What Libraries Can Learn from Facebook

February 19, 2009 at 7:43 pm 13 comments

A colleague and I were discussing the recent Facebook TOS kerfuffle and she said she was fascinated by how much privacy people are willing to give away in exchange for a desired experience. I agreed that I am equally fascinated, and that it is vitally important for librarians to be on the vanguard of monitoring these trends, and educating our customers as to the possible risks of sharing too much information.

But I also think that librarians, at times, can be too knee-jerk about privacy issues, and I wonder if while looking at one end of the Facebook dustup (big corporation trampling on privacy rights) we might be missing some important lessons on the other end (big corporation letting customers control their own information in exchange for a highly engaging experience. And Facebook DOES give customers a tremendous, leading edge, amount of control. See: “10 Privacy Settings Every Facebook User Should Know.)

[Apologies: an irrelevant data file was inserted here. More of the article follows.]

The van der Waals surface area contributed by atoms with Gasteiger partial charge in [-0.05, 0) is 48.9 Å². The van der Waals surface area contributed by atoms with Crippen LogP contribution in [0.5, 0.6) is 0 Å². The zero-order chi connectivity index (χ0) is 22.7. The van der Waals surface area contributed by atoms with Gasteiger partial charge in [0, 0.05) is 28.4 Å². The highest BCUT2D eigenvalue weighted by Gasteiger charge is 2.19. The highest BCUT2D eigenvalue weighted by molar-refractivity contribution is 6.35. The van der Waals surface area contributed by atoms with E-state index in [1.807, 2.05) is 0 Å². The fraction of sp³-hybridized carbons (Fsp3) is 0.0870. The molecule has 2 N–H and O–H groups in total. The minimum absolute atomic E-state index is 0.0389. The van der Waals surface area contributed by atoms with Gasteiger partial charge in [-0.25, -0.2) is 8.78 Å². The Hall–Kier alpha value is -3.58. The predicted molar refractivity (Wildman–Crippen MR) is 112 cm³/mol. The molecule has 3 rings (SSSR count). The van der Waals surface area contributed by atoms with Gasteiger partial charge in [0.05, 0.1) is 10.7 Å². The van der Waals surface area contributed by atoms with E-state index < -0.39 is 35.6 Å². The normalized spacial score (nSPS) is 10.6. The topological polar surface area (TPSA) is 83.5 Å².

We all know that people (myself, and probably you included) will share personal information in exchange for a quality experience. We share personal renting and buying habits in exchange for Netflix and Amazon recommendations. We share personal reading habits on GoodReads and LibraryThing to connect with others who share our interests and tastes. We share our credit card numbers with many online vendors in exchange for the convenience of “one-click” ordering.

We know all this, and we personally experience the benefits, but librarians still seem generally loathe to let our customers share their personal information in exchange for anything. We don’t just protect customer privacy, we paternalistically protect it from the customers themselves, rendering them childlike. Our privacy philosophy often reduces down to, “We know better”, or “You can’t be trusted with that–you’ll hurt yourself.”